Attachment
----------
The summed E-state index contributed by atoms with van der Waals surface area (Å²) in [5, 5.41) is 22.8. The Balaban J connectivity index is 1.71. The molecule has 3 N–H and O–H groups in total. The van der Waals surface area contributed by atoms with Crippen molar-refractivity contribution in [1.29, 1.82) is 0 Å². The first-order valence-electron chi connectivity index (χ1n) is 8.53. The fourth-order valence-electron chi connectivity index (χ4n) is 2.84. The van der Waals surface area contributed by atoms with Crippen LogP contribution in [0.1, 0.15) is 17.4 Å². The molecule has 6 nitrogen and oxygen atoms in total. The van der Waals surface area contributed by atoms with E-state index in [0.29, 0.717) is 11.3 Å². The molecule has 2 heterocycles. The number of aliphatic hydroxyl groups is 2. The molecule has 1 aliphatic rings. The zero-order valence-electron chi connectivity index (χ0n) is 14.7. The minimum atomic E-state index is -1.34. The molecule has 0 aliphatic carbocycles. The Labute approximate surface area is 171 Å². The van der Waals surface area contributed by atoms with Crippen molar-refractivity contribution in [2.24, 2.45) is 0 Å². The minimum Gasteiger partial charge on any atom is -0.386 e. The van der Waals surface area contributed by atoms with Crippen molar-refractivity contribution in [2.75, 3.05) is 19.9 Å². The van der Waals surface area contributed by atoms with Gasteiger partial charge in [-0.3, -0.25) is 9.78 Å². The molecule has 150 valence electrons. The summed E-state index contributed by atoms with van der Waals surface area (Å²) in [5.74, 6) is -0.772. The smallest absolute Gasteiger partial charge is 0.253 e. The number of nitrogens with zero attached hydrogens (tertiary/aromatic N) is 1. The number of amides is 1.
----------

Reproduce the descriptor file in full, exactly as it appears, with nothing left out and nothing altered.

The summed E-state index contributed by atoms with van der Waals surface area (Å²) in [5, 5.41) is 22.8. The Balaban J connectivity index is 1.71. The molecule has 3 N–H and O–H groups in total. The van der Waals surface area contributed by atoms with Crippen molar-refractivity contribution in [1.29, 1.82) is 0 Å². The first-order valence-electron chi connectivity index (χ1n) is 8.53. The fourth-order valence-electron chi connectivity index (χ4n) is 2.84. The van der Waals surface area contributed by atoms with Crippen LogP contribution in [0.1, 0.15) is 17.4 Å². The molecule has 6 nitrogen and oxygen atoms in total. The van der Waals surface area contributed by atoms with E-state index in [0.29, 0.717) is 11.3 Å². The molecule has 2 heterocycles. The number of aliphatic hydroxyl groups is 2. The molecule has 1 aliphatic rings. The zero-order valence-electron chi connectivity index (χ0n) is 14.7. The minimum atomic E-state index is -1.34. The molecule has 0 aliphatic carbocycles. The Labute approximate surface area is 171 Å². The van der Waals surface area contributed by atoms with Crippen molar-refractivity contribution in [2.24, 2.45) is 0 Å². The minimum Gasteiger partial charge on any atom is -0.386 e. The van der Waals surface area contributed by atoms with Crippen molar-refractivity contribution in [2.75, 3.05) is 19.9 Å². The van der Waals surface area contributed by atoms with Gasteiger partial charge in [-0.3, -0.25) is 9.78 Å². The molecule has 150 valence electrons. The summed E-state index contributed by atoms with van der Waals surface area (Å²) in [5.74, 6) is -0.772. The smallest absolute Gasteiger partial charge is 0.253 e. The number of nitrogens with zero attached hydrogens (tertiary/aromatic N) is 1. The number of amides is 1.